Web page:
In Persuasion Nation 

Riverhead Books, 228 pp., $23.95 (hardback)



There are two reasons to read In Persuasion Nation, the new collection of short stories by George Saunders. One, you will laugh your plump little ass off: Saunders is likely the funniest writer of contemporary fiction going. Two, while you're laughing you'll get a dose of satire that's as corrosive as it is liberating, a cultural critique so thorough as to almost be methodical.


A characteristic Saunders story is indeed about persuasion. But because the sell transpires within the all-engulfing womb of ConsumerWorld, the nominal seller is clearly as sold as the nominal buyer. The key to the transaction is the words they use ... a way of communicating that makes both parties tools of the big machine. Saunders' narrators (most of these stories are first-person) use bureaucratic or marketing language to mask their motives, disavow personal responsibility, pre-empt opposition and stifle thought.


The default mode is denatured mall-speak, with its passive bullying and needily needling interrogatives. Opening story "I Can Speak!TM," for example, comprises a letter from a sales rep to a woman dissatisfied with a programmable electronic mask that gives her infant son the illusion of coherent speech.


Or say your dog comes up and gives Derek a lick? You might make

Derek say (if your dog's name is Queenie, which our dog's name is

Queenie): "QUEENIE, GIVE IT A REST!" Which, you know what?

Makes you love him more. Because suddenly he is articulate. Suddenly

he is not just sitting there going glub glub glub while examing a piece

of his own feces on his own thumb, which is something we recently

found our Billy doing.


The rep's ingratiation, his condescension, even his attempts to humanize himself, all in the interest of moving product, are funny. But the humor illuminates a culture in which mere humanity is inadequate, and even babies are considered marketing opportunities, incomplete without digital enhancement and an easily commodified personality.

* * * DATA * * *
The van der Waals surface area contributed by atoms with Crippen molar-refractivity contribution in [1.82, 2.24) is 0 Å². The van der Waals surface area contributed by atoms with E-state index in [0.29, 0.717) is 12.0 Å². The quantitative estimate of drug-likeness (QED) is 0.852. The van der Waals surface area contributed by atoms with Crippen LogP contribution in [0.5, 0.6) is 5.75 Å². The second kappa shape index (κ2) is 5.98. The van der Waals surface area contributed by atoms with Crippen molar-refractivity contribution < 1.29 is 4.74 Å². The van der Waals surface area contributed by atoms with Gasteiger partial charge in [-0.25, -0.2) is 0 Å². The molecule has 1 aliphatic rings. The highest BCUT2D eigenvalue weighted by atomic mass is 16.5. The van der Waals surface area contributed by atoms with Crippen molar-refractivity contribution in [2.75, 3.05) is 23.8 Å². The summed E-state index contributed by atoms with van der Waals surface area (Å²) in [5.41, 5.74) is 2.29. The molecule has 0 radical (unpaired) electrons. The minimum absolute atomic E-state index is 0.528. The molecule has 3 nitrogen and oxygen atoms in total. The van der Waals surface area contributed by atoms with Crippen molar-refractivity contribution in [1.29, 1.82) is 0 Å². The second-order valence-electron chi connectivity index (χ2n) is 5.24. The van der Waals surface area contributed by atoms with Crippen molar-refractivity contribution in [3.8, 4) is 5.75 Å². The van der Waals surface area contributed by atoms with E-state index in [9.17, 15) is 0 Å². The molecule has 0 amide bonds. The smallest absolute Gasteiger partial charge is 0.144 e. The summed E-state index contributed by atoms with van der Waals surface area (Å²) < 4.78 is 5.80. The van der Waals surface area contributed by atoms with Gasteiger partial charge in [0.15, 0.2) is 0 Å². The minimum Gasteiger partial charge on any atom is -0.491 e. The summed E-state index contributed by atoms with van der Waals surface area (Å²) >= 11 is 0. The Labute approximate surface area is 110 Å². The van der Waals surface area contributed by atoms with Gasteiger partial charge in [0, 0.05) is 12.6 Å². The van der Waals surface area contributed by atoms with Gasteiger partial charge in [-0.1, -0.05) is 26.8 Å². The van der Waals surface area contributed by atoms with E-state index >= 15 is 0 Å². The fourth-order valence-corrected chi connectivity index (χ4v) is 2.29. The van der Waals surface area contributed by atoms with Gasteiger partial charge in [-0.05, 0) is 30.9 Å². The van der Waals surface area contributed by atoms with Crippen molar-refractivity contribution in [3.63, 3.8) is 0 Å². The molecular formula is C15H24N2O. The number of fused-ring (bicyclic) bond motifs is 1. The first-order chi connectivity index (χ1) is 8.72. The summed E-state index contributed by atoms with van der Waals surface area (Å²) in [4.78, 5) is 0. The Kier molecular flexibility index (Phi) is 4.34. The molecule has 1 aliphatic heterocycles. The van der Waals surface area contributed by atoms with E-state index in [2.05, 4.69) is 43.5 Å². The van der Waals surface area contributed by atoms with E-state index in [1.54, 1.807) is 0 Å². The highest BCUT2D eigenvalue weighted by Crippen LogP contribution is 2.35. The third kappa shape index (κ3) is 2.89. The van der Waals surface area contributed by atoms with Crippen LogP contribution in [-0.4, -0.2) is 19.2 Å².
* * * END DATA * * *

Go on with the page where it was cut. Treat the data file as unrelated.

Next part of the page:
Other stories are likewise set in the barely-future, satire enhancing the plausible. In "My Flamboyant Grandson," devices called "Everly Readers" scan special strips in the shoes of the old man and his grandson visiting Times Square, assaulting the pair with holographic sales pitches keyed to their consumer preferences; or, as the aggrieved grandfather puts it, "telling me things about myself I already knew."


A suite of stories bordering on parable also blaze word-trails to self-justification. The narrator of "The Red Bow," his daughter bizarrely killed by rabid dogs, follows his onetime layabout Uncle Matt into a fanaticism of canine extirpation, rallying an entire suburban community around the irrefutable and infinitely malleable symbol of the dead girl's hair bow. ("Could be fine," says Matt of one dog. "But also could be he's sick but just at an early stage.") In the hysterically funny slapstick allegory "Adams," a paranoid man launches a series of pre-emptive "wonks" against his hated next-door neighbor: "Now we're even, he said. I came in your house and you came in mine.